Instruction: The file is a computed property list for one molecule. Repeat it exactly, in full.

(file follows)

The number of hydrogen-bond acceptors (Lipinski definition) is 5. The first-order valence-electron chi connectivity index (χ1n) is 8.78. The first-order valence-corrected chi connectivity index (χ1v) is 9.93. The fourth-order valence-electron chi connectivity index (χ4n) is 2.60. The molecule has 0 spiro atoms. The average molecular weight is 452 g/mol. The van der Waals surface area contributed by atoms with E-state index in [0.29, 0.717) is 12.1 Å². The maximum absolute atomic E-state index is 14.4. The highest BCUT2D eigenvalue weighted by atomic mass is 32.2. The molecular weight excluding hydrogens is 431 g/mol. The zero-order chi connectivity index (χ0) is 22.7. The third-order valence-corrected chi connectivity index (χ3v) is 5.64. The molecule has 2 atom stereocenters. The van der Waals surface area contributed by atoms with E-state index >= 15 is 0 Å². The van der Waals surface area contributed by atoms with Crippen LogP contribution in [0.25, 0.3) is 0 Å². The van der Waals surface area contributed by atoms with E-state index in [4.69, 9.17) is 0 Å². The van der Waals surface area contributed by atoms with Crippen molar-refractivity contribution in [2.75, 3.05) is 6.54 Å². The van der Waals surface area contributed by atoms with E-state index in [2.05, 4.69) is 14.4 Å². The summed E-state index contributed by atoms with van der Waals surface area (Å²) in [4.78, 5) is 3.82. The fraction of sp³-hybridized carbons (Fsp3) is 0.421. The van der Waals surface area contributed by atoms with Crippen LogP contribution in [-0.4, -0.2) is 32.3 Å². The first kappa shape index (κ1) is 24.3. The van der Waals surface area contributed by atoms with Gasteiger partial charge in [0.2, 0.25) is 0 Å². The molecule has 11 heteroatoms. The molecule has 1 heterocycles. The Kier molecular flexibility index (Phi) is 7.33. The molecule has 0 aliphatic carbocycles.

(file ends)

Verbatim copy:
The number of hydrogen-bond acceptors (Lipinski definition) is 5. The first-order valence-electron chi connectivity index (χ1n) is 8.78. The first-order valence-corrected chi connectivity index (χ1v) is 9.93. The fourth-order valence-electron chi connectivity index (χ4n) is 2.60. The molecule has 0 spiro atoms. The average molecular weight is 452 g/mol. The van der Waals surface area contributed by atoms with E-state index in [0.29, 0.717) is 12.1 Å². The maximum absolute atomic E-state index is 14.4. The highest BCUT2D eigenvalue weighted by atomic mass is 32.2. The molecular weight excluding hydrogens is 431 g/mol. The zero-order chi connectivity index (χ0) is 22.7. The third-order valence-corrected chi connectivity index (χ3v) is 5.64. The molecule has 2 atom stereocenters. The van der Waals surface area contributed by atoms with E-state index >= 15 is 0 Å². The van der Waals surface area contributed by atoms with Crippen LogP contribution in [0.25, 0.3) is 0 Å². The van der Waals surface area contributed by atoms with E-state index in [4.69, 9.17) is 0 Å². The van der Waals surface area contributed by atoms with Crippen molar-refractivity contribution in [2.75, 3.05) is 6.54 Å². The van der Waals surface area contributed by atoms with E-state index in [2.05, 4.69) is 14.4 Å². The summed E-state index contributed by atoms with van der Waals surface area (Å²) in [4.78, 5) is 3.82. The fraction of sp³-hybridized carbons (Fsp3) is 0.421. The van der Waals surface area contributed by atoms with Crippen LogP contribution in [-0.4, -0.2) is 32.3 Å². The first kappa shape index (κ1) is 24.3. The van der Waals surface area contributed by atoms with Gasteiger partial charge in [0.2, 0.25) is 0 Å². The molecule has 11 heteroatoms. The molecule has 1 heterocycles. The Kier molecular flexibility index (Phi) is 7.33. The molecule has 0 aliphatic carbocycles.